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Fast tracking patients with a proximal femoral fracture—more than a broken bone
  1. John M Ryan,
  2. Sam Singh,
  3. Geoff Bryant,
  4. Sue Edwards,
  5. Paul Staniforth
  1. Department of Accident and Emergency Medicine, Royal Sussex County Hospital, Eastern Road, Brighton BN2 5BE

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    Editor,—In 1996 we described a system of fast tracking admission of patients with a proximal femoral fracture to the ward where definitive management could begin.1 This system had benefits for all those involved, not least the patients who are mostly elderly women at risk of developing pressure sores.

    Since we published the paper a number of changes have occurred at our hospital which reflect changes occurring in many hospitals in the NHS: the number of acute orthopaedic beds on the hospital site fell from 75 to 60; the number of acute admissions, particularly medical, has continued to rise; and improved resources and initiatives for managing emergency admissions have suffered at the expense of initiatives for reducing waiting lists.

    In January 1999 we reviewed the length of stay in the accident and emergency (A&E) department for 25 consecutive patients over 65 years of age who were admitted with a proximal femoral fracture and compared them with figures for patients who were fast tracked in our original paper (fig 1). Although the 1995 figures were for patients who were fast tracked, the mean time for patients who could not be admitted because of the unavailability of an orthopaedic bed had still been only 4 hours and 8 minutes. The average length of stay has risen sharply with 40% of patients now staying in the A&E department for more than seven hours.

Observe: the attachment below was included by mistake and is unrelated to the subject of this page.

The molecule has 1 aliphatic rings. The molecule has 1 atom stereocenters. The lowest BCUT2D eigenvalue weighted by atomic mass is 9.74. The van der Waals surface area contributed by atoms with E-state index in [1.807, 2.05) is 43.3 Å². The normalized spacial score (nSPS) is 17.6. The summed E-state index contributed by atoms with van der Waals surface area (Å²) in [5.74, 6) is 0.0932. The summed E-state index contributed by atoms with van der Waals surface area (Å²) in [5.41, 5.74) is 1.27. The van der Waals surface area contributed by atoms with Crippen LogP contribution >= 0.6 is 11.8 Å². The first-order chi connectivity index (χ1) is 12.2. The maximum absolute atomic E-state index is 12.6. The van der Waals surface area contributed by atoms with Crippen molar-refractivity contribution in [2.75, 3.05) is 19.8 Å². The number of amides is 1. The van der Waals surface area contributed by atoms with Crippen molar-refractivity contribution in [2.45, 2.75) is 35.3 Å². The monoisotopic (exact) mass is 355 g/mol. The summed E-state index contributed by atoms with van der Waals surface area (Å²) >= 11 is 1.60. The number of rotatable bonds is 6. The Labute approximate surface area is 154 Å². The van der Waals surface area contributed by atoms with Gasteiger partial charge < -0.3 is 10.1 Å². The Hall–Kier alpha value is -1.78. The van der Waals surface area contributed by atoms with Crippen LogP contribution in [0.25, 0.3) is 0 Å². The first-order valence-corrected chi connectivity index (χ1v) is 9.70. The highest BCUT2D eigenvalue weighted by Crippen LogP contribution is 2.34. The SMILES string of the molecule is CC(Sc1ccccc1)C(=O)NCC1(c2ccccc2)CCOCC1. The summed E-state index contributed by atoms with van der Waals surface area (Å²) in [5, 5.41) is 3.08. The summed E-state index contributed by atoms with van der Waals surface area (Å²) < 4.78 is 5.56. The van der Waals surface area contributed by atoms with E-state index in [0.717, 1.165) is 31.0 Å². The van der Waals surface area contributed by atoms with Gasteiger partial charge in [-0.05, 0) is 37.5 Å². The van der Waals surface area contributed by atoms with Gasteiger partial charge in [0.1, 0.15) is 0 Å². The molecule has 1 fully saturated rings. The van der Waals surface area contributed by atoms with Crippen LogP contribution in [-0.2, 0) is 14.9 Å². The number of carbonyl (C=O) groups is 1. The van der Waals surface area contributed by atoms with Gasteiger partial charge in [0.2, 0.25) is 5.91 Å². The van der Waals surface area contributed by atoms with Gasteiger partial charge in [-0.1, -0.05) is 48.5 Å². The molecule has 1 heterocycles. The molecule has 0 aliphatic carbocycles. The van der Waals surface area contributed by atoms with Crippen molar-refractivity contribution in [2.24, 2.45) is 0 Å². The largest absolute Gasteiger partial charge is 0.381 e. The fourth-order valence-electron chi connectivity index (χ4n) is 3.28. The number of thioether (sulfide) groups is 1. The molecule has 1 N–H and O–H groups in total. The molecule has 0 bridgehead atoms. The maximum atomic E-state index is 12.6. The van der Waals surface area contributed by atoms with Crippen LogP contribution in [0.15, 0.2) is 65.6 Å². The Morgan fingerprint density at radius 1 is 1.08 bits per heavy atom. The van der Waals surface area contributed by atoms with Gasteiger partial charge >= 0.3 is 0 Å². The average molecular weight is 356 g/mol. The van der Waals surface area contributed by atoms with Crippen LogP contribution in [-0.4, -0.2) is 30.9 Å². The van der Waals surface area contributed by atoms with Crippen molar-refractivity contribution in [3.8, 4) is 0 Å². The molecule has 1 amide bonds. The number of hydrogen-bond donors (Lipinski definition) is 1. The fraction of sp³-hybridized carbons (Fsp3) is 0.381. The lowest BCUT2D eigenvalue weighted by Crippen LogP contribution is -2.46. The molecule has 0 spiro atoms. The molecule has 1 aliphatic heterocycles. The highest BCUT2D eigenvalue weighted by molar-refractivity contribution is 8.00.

This apparent breakdown of a quality improvement initiative is an example of how emergency patients are suffering because of reduced numbers of acute hospital beds and a reduction in resources available for acute cases. In 1998 there were 812 cases of proximal femoral fracture over the age of 65 years admitted to our hospital. We advocate the availability of three dedicated beds each day for the management of patients with a proximal femoral fracture. The predictability of numbers and almost uniformity of presentation makes a fast track system for this type of injury eminently suitable. It is important, however, that hospital management work alongside clinicians in providing the necessary resources to develop a fast track service for this vulnerable group of patients.

    Figure 1

    Length of stay in the A&E department for patients admitted with a proximal femoral fracture.

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